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  • Looking Forward from A Common Faith
  • Nel Noddings (bio)

A Common Faith is arguably one of John Dewey’s least effective books. In it, he tries to persuade readers that the best of two epistemologically different worlds can be reconciled in a common faith—one that employs the methods of science with a generously religious attitude. Possibly most of us today believe this cannot be done; that is, the two worlds will remain unreconciled. But perhaps, without reconciling the two worlds, we can find causes and tasks that will induce common commitment for the benefit of human survival and well-being.

John Dewey begins A Common Faith with these words: “Never before in history has mankind been so much of two minds, so divided into two camps, as it is today.”1 In the first camp, Dewey places all those who believe in a supernatural being; in the second, he locates those who believe that science has “discredited the supernatural and with it all religions that were allied with belief in it.”2 But he resists “extremists” in the latter group who seemed to believe that everything religious must be abandoned. Dewey wanted to get rid of religion, but not the “religious.”

Today, it might be said that the population is of three minds. There are still those who believe in a supernatural being and retain affiliation with an institution that supports their belief, and there are those—increasingly outspoken—who reject the supernatural entirely. But, in addition, there are people who call themselves “spiritual but not religious.”3 Some of these people are agnostic but avowedly on a spiritual quest, seeking spiritual truth. Some believe in God but reject institutional religion. As we’ll see in a bit, they seem to “believe in belief” but have no commitment to a specific set of beliefs.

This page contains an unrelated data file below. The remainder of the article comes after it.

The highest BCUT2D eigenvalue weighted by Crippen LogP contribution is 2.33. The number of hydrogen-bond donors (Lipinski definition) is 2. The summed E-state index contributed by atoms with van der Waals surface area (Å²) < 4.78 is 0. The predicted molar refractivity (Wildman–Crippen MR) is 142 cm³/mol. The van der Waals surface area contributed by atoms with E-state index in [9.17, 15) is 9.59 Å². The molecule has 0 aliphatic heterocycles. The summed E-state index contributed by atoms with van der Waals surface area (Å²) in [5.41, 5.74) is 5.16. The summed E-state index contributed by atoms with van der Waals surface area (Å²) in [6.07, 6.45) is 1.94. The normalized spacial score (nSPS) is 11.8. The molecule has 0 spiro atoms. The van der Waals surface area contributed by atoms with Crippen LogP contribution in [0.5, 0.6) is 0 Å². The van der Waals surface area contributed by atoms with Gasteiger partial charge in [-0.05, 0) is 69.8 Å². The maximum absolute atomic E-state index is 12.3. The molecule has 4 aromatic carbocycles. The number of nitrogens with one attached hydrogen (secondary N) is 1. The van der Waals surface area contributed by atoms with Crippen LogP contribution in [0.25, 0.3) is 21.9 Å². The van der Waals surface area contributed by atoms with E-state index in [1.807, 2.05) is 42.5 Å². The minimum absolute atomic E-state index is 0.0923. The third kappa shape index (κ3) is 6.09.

It seems to me, looking back on A Common Faith from the current state of affairs, that Dewey makes several moves that actually undermine the position he wanted to defend. First, his contention that “there is no such thing as religion in the singular”4 is a claim rejected by most sociologists and historians. Dewey says that we can speak of a religion, that there are many religions, but “the differences among them are so great and so shocking that any common element that can be [End Page 12] extracted is meaningless.”5 But other students of religion locate a common feature, namely inclusion of the supernatural—the very idea Dewey is interested in criticizing. In The Golden Bough, James Frazer used that and other similarities he documented to support the notion that religions are human inventions—transmitting, revising, retelling the same stories again and again.6 Agreeing with Frazer on the similarities, the sociologist Rodney Stark draws a different conclusion; he sees the remarkable similarities as a possible sign that God has actually revealed himself to a significant number of listeners in a wide variety of cultures.7

In an earlier work, Stark and Bainbridge discussed the problem at some length and decided that, in the interests of coherent programs of study, religion should refer only to systems that incorporate belief in the supernatural: “Throughout this book, we demonstrate that the differences between supernatural and nonsupernatural (or naturalistic) systems are so profound that it makes no more sense to equate them than to equate totem poles and telephone poles.”8

Belief in the supernatural is the main characteristic shared by religions, but other candidates are sometimes suggested. Some years ago, a student in one of my classes argued strongly that Marxism should be regarded as a religion because it embraces an eschatology, a predicted end state. Others have made the same suggestion, but it seems odd to include an ideology that explicitly rejects God in the collection of religions. Most lay believers would be shocked and disgusted at the idea. Dewey himself recognized the longstanding identification of the religious with the supernatural but wanted to rescue it from that association. There is something in the religious, Dewey believed, that should be part of all good lives.

This something that characterizes the religious is not easy to understand from Dewey’s writing. The common faith...


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pp. 12-20
Launched on MUSE
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